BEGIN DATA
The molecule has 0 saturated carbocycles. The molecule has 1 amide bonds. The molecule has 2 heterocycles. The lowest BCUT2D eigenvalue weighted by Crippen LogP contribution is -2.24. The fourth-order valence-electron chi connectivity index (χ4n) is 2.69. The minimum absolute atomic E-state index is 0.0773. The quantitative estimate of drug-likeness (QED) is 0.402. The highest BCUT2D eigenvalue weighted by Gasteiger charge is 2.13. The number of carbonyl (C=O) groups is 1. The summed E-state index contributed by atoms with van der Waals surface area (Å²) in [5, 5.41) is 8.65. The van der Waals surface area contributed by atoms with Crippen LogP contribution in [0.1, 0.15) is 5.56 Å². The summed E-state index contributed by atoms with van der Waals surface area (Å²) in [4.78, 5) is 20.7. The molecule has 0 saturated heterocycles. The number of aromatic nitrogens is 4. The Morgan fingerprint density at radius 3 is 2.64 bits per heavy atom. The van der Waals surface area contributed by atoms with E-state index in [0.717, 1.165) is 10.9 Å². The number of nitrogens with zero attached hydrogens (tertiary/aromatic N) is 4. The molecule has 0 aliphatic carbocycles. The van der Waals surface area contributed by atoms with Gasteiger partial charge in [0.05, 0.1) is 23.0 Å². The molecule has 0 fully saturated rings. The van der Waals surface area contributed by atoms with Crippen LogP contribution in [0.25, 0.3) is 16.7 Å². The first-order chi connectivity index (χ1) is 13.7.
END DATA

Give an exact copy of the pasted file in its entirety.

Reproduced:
The molecule has 0 saturated carbocycles. The molecule has 1 amide bonds. The molecule has 2 heterocycles. The lowest BCUT2D eigenvalue weighted by Crippen LogP contribution is -2.24. The fourth-order valence-electron chi connectivity index (χ4n) is 2.69. The minimum absolute atomic E-state index is 0.0773. The quantitative estimate of drug-likeness (QED) is 0.402. The highest BCUT2D eigenvalue weighted by Gasteiger charge is 2.13. The number of carbonyl (C=O) groups is 1. The summed E-state index contributed by atoms with van der Waals surface area (Å²) in [5, 5.41) is 8.65. The van der Waals surface area contributed by atoms with Crippen LogP contribution in [0.1, 0.15) is 5.56 Å². The summed E-state index contributed by atoms with van der Waals surface area (Å²) in [4.78, 5) is 20.7. The molecule has 0 saturated heterocycles. The number of aromatic nitrogens is 4. The Morgan fingerprint density at radius 3 is 2.64 bits per heavy atom. The van der Waals surface area contributed by atoms with E-state index in [0.717, 1.165) is 10.9 Å². The number of nitrogens with zero attached hydrogens (tertiary/aromatic N) is 4. The molecule has 0 aliphatic carbocycles. The van der Waals surface area contributed by atoms with Gasteiger partial charge in [0.05, 0.1) is 23.0 Å². The molecule has 0 fully saturated rings. The van der Waals surface area contributed by atoms with Crippen LogP contribution in [0.25, 0.3) is 16.7 Å². The first-order chi connectivity index (χ1) is 13.7.